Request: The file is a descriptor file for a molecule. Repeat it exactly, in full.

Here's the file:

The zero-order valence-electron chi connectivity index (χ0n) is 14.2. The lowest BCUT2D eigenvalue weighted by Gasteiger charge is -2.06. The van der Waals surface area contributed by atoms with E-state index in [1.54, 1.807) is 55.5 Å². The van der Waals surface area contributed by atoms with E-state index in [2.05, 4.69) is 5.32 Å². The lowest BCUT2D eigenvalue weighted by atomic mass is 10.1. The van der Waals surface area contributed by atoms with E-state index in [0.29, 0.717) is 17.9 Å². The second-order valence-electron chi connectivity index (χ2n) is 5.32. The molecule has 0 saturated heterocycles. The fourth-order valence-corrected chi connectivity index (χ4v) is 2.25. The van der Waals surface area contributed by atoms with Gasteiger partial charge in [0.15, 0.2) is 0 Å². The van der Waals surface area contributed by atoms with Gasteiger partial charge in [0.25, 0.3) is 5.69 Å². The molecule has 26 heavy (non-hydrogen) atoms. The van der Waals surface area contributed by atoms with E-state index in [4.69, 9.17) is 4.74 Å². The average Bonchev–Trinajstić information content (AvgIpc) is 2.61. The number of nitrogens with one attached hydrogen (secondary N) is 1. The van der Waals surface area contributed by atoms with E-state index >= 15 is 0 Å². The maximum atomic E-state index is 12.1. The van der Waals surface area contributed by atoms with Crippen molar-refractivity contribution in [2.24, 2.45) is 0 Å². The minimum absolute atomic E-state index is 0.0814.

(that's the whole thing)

The zero-order valence-electron chi connectivity index (χ0n) is 14.2. The lowest BCUT2D eigenvalue weighted by Gasteiger charge is -2.06. The van der Waals surface area contributed by atoms with E-state index in [1.54, 1.807) is 55.5 Å². The van der Waals surface area contributed by atoms with E-state index in [2.05, 4.69) is 5.32 Å². The lowest BCUT2D eigenvalue weighted by atomic mass is 10.1. The van der Waals surface area contributed by atoms with E-state index in [0.29, 0.717) is 17.9 Å². The second-order valence-electron chi connectivity index (χ2n) is 5.32. The molecule has 0 saturated heterocycles. The fourth-order valence-corrected chi connectivity index (χ4v) is 2.25. The van der Waals surface area contributed by atoms with Gasteiger partial charge in [0.15, 0.2) is 0 Å². The van der Waals surface area contributed by atoms with Gasteiger partial charge in [0.25, 0.3) is 5.69 Å². The molecule has 26 heavy (non-hydrogen) atoms. The van der Waals surface area contributed by atoms with E-state index in [4.69, 9.17) is 4.74 Å². The average Bonchev–Trinajstić information content (AvgIpc) is 2.61. The number of nitrogens with one attached hydrogen (secondary N) is 1. The van der Waals surface area contributed by atoms with E-state index >= 15 is 0 Å². The maximum atomic E-state index is 12.1. The van der Waals surface area contributed by atoms with Crippen molar-refractivity contribution in [2.24, 2.45) is 0 Å². The minimum absolute atomic E-state index is 0.0814.